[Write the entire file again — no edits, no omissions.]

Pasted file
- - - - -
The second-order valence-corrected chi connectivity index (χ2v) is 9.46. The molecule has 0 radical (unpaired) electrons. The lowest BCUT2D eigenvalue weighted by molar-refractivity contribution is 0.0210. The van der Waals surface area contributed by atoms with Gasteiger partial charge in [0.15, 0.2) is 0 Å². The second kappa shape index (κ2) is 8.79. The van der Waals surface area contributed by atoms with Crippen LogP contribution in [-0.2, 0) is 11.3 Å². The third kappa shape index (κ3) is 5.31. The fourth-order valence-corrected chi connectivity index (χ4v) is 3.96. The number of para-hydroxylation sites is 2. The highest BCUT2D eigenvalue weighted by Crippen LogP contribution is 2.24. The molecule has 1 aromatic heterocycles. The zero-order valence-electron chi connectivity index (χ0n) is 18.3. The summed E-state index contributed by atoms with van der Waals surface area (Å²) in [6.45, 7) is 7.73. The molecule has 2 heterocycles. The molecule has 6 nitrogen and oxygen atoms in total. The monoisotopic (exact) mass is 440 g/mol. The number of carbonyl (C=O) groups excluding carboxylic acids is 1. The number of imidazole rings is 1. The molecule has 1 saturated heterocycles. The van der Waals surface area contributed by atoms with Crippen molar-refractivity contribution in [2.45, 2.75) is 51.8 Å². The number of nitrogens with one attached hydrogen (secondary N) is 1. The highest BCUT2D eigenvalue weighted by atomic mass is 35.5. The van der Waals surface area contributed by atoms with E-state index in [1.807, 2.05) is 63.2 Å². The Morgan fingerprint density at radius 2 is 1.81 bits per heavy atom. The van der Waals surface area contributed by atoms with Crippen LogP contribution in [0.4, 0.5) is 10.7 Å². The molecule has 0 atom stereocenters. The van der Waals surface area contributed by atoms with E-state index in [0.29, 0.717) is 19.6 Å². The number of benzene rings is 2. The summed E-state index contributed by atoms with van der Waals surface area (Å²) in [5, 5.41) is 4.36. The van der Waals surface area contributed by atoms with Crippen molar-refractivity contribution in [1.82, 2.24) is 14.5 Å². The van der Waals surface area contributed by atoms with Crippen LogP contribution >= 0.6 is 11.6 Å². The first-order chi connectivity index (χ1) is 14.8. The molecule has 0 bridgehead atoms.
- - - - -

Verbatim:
The second-order valence-corrected chi connectivity index (χ2v) is 9.46. The molecule has 0 radical (unpaired) electrons. The lowest BCUT2D eigenvalue weighted by molar-refractivity contribution is 0.0210. The van der Waals surface area contributed by atoms with Gasteiger partial charge in [0.15, 0.2) is 0 Å². The second kappa shape index (κ2) is 8.79. The van der Waals surface area contributed by atoms with Crippen LogP contribution in [-0.2, 0) is 11.3 Å². The third kappa shape index (κ3) is 5.31. The fourth-order valence-corrected chi connectivity index (χ4v) is 3.96. The number of para-hydroxylation sites is 2. The highest BCUT2D eigenvalue weighted by Crippen LogP contribution is 2.24. The molecule has 1 aromatic heterocycles. The zero-order valence-electron chi connectivity index (χ0n) is 18.3. The summed E-state index contributed by atoms with van der Waals surface area (Å²) in [6.45, 7) is 7.73. The molecule has 2 heterocycles. The molecule has 6 nitrogen and oxygen atoms in total. The monoisotopic (exact) mass is 440 g/mol. The number of carbonyl (C=O) groups excluding carboxylic acids is 1. The number of imidazole rings is 1. The molecule has 1 saturated heterocycles. The van der Waals surface area contributed by atoms with Crippen molar-refractivity contribution in [2.45, 2.75) is 51.8 Å². The number of nitrogens with one attached hydrogen (secondary N) is 1. The highest BCUT2D eigenvalue weighted by atomic mass is 35.5. The van der Waals surface area contributed by atoms with E-state index in [1.807, 2.05) is 63.2 Å². The Morgan fingerprint density at radius 2 is 1.81 bits per heavy atom. The van der Waals surface area contributed by atoms with Crippen LogP contribution in [0.4, 0.5) is 10.7 Å². The molecule has 0 atom stereocenters. The van der Waals surface area contributed by atoms with E-state index in [0.29, 0.717) is 19.6 Å². The number of benzene rings is 2. The summed E-state index contributed by atoms with van der Waals surface area (Å²) in [5, 5.41) is 4.36. The van der Waals surface area contributed by atoms with Crippen molar-refractivity contribution in [1.82, 2.24) is 14.5 Å². The van der Waals surface area contributed by atoms with Crippen LogP contribution >= 0.6 is 11.6 Å². The first-order chi connectivity index (χ1) is 14.8. The molecule has 0 bridgehead atoms.